The opponents of sex education believe that it does not enhance human life. How can that be so when it can help save lives? There are also many myths about the HIV virus such as it is a "homosexual disease" and an"IV drug user's disease". Sex education could also inform students that everyone can be infected.

 

  Teen pregnancy is also a problem in the U.S. The Alan Guttmacher Institute stated that 1.2 million teens become pregnant each year(Bender p.13). This could be caused by the children's lack of knowledge. Less than one in seven teens use protection the first time they participate in intercourse(Gordon p.46). Every day three thousand teenage girls become pregnant(Strausberger p.144). The Alan Guttmacher Institute suggests that sex education helps reduce teen pregnancy by encouraging sexual responsibility(Edelman p.149).

 

  The risk of STDs and teen pregnancy is an urgent and practically irreversible problem. The key is preventing it. After all, if the children do not have bright futures, how can the rest of the country?

 

Bibliography

Bender, Leone. ÒIntroduction.Ó Teenage Sexuality: Opposing Viewpoints. Bender, David, series editor. San Diego: Greenhaven Press, 1988.

deMauro, Diane and Debra Haffner. ÒSex Education Is Beneficial.Ó Sexual Values: Opposing Viewpoints. Bender,David, series editor. San Diego: Greenhaven Press,1989

Edelman, Marion Wright. ÒEducation Programs Will Curb Teenage Pregnancies.Ó Teenage Sexuality: Opposing Viewpoints. Bender, series editor. San Diego: Greenhaven Press, 1988

Gordon, Sol. ÒSex Education is Necessary.Ó Teenage Sexuality: Opposing Viewpoints. Bender, Leone, series editor. San Diego: Greenhaven Press, 1988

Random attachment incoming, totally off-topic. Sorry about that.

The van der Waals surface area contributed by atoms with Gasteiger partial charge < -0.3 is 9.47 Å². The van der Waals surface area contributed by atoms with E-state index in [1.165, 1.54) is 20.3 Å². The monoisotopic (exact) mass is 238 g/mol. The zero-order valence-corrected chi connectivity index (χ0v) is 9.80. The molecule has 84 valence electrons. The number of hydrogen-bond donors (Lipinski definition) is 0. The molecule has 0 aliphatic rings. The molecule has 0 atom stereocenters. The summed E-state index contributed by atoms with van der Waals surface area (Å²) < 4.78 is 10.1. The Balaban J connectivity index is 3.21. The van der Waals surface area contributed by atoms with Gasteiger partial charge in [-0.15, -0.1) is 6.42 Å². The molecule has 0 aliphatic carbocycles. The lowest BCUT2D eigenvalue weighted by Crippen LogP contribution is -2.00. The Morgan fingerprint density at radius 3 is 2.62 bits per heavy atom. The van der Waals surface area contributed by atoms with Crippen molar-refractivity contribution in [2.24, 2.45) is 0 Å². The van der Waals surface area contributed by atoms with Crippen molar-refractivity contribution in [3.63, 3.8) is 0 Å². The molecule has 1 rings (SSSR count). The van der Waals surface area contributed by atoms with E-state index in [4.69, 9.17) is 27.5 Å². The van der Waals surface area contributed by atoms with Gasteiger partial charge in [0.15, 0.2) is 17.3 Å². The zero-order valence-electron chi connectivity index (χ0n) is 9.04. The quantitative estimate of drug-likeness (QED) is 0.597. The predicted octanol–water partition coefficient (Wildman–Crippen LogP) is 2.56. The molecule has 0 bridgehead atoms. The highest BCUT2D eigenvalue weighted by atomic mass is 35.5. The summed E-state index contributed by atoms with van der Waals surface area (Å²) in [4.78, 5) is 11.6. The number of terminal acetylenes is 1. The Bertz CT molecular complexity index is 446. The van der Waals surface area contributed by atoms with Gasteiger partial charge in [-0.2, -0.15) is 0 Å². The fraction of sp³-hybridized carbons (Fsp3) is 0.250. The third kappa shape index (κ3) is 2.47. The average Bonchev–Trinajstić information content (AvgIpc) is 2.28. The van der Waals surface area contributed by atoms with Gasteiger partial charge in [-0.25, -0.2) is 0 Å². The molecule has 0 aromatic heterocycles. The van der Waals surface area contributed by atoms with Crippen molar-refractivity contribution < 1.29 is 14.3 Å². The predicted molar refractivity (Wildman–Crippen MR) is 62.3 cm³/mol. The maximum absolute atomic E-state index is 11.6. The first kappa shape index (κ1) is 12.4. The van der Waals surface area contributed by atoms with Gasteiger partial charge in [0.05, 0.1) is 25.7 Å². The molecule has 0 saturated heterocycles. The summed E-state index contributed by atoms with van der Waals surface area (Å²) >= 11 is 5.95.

Griffith,Saralyn B., Susan H.Lewis and Hyman Rodman. ÒSex Education In Schools Is Necessary.Ó Teenage Sexuality: Opposing Viewpoints. Bender, series editor. San Diego: Greenhaven Press, 1988

Humm, Andy and Frances Kunreuther. ÒEducating Teenagers About AIDS Can Help Stop Its Spread.Ó AIDS: Opposing Viewpoints. Bender, series editor. San Diego: Greenhaven Press, 1992

Srausberger, Victor C. ÒTeenage Pregnancy Is Not Epidemic.Ó Teenage Sexuality: Opposing Viewpoints. Bender, series editor. San Diego: Greenhaven Press, 1988

Teen Survey. Conducted by Traci Roesler at Hotchkiss High School.

ÒWhat You Should Know About Sexuality Education.Ó Planned Parenthood [on line]Available: http://www.igc.apc.org//ppfa/sexed-mm.html, November 5

ÒWhat Type of Education Works Best in Schools?Ó School Sex Education Programs for Young People [on line]. Available: http.www//avert.org/schsexed.htm, November 5 Appendix 1 Teen Survey by Traci Roesler Out of 100 students at Hotchkiss High that were surveyed, on 14 percent had been spoken to by their parents about abstinence and/or contraception.